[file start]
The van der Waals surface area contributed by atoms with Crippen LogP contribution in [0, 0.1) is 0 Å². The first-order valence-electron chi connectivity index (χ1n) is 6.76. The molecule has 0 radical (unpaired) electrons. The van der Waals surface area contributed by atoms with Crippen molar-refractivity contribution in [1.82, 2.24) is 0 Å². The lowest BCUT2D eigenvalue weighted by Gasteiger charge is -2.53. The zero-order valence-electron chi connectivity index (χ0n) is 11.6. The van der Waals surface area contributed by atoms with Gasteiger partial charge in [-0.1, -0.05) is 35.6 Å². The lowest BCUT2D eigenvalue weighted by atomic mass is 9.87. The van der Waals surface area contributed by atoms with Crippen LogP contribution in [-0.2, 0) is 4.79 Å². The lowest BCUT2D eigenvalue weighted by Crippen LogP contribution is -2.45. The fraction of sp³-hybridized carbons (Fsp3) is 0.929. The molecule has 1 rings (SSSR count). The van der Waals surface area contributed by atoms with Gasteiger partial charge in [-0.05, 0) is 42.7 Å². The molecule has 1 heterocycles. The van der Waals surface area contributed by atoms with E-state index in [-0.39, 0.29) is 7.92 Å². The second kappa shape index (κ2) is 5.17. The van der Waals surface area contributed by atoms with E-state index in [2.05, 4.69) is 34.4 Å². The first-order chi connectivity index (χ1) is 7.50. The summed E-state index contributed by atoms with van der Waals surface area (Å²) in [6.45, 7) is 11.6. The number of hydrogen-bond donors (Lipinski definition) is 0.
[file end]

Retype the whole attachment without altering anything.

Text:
The van der Waals surface area contributed by atoms with Crippen LogP contribution in [0, 0.1) is 0 Å². The first-order valence-electron chi connectivity index (χ1n) is 6.76. The molecule has 0 radical (unpaired) electrons. The van der Waals surface area contributed by atoms with Crippen molar-refractivity contribution in [1.82, 2.24) is 0 Å². The lowest BCUT2D eigenvalue weighted by Gasteiger charge is -2.53. The zero-order valence-electron chi connectivity index (χ0n) is 11.6. The van der Waals surface area contributed by atoms with Gasteiger partial charge in [-0.1, -0.05) is 35.6 Å². The lowest BCUT2D eigenvalue weighted by atomic mass is 9.87. The van der Waals surface area contributed by atoms with Crippen LogP contribution in [-0.2, 0) is 4.79 Å². The lowest BCUT2D eigenvalue weighted by Crippen LogP contribution is -2.45. The fraction of sp³-hybridized carbons (Fsp3) is 0.929. The molecule has 1 rings (SSSR count). The van der Waals surface area contributed by atoms with Gasteiger partial charge in [-0.05, 0) is 42.7 Å². The molecule has 1 heterocycles. The van der Waals surface area contributed by atoms with E-state index in [-0.39, 0.29) is 7.92 Å². The second kappa shape index (κ2) is 5.17. The van der Waals surface area contributed by atoms with E-state index in [2.05, 4.69) is 34.4 Å². The first-order chi connectivity index (χ1) is 7.50. The summed E-state index contributed by atoms with van der Waals surface area (Å²) in [6.45, 7) is 11.6. The number of hydrogen-bond donors (Lipinski definition) is 0.